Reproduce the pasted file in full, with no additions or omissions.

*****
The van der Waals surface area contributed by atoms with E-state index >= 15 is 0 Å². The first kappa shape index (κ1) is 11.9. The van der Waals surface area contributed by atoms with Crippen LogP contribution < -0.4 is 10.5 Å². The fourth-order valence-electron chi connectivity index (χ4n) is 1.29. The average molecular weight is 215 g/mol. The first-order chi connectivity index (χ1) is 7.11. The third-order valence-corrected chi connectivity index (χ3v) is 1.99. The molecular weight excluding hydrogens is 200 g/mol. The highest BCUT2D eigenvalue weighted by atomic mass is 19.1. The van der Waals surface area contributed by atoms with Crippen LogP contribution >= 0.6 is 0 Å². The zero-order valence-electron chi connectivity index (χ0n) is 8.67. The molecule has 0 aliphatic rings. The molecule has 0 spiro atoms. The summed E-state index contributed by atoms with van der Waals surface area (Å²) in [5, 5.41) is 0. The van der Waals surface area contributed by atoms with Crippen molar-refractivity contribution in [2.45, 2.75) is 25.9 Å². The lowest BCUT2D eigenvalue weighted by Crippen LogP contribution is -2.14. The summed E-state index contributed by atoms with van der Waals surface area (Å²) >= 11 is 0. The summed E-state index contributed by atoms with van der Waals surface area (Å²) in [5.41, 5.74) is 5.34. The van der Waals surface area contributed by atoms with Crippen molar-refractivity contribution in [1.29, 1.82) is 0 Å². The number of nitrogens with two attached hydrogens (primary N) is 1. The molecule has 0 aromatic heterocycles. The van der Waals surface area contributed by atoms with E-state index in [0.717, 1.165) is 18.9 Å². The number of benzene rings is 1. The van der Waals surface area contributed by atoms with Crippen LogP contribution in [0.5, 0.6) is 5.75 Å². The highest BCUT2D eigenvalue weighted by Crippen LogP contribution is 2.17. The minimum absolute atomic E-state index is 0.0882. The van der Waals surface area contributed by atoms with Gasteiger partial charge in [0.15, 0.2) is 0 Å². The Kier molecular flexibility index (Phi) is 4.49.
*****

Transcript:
The van der Waals surface area contributed by atoms with E-state index >= 15 is 0 Å². The first kappa shape index (κ1) is 11.9. The van der Waals surface area contributed by atoms with Crippen LogP contribution < -0.4 is 10.5 Å². The fourth-order valence-electron chi connectivity index (χ4n) is 1.29. The average molecular weight is 215 g/mol. The first-order chi connectivity index (χ1) is 7.11. The third-order valence-corrected chi connectivity index (χ3v) is 1.99. The molecular weight excluding hydrogens is 200 g/mol. The highest BCUT2D eigenvalue weighted by atomic mass is 19.1. The van der Waals surface area contributed by atoms with Crippen LogP contribution >= 0.6 is 0 Å². The zero-order valence-electron chi connectivity index (χ0n) is 8.67. The molecule has 0 aliphatic rings. The molecule has 0 spiro atoms. The summed E-state index contributed by atoms with van der Waals surface area (Å²) in [5, 5.41) is 0. The van der Waals surface area contributed by atoms with Crippen molar-refractivity contribution in [2.45, 2.75) is 25.9 Å². The lowest BCUT2D eigenvalue weighted by Crippen LogP contribution is -2.14. The summed E-state index contributed by atoms with van der Waals surface area (Å²) >= 11 is 0. The summed E-state index contributed by atoms with van der Waals surface area (Å²) in [5.41, 5.74) is 5.34. The van der Waals surface area contributed by atoms with Crippen molar-refractivity contribution in [1.29, 1.82) is 0 Å². The number of nitrogens with two attached hydrogens (primary N) is 1. The molecule has 0 aromatic heterocycles. The van der Waals surface area contributed by atoms with E-state index in [0.717, 1.165) is 18.9 Å². The number of benzene rings is 1. The van der Waals surface area contributed by atoms with Crippen LogP contribution in [0.5, 0.6) is 5.75 Å². The highest BCUT2D eigenvalue weighted by Crippen LogP contribution is 2.17. The minimum absolute atomic E-state index is 0.0882. The van der Waals surface area contributed by atoms with Gasteiger partial charge in [0.15, 0.2) is 0 Å². The Kier molecular flexibility index (Phi) is 4.49.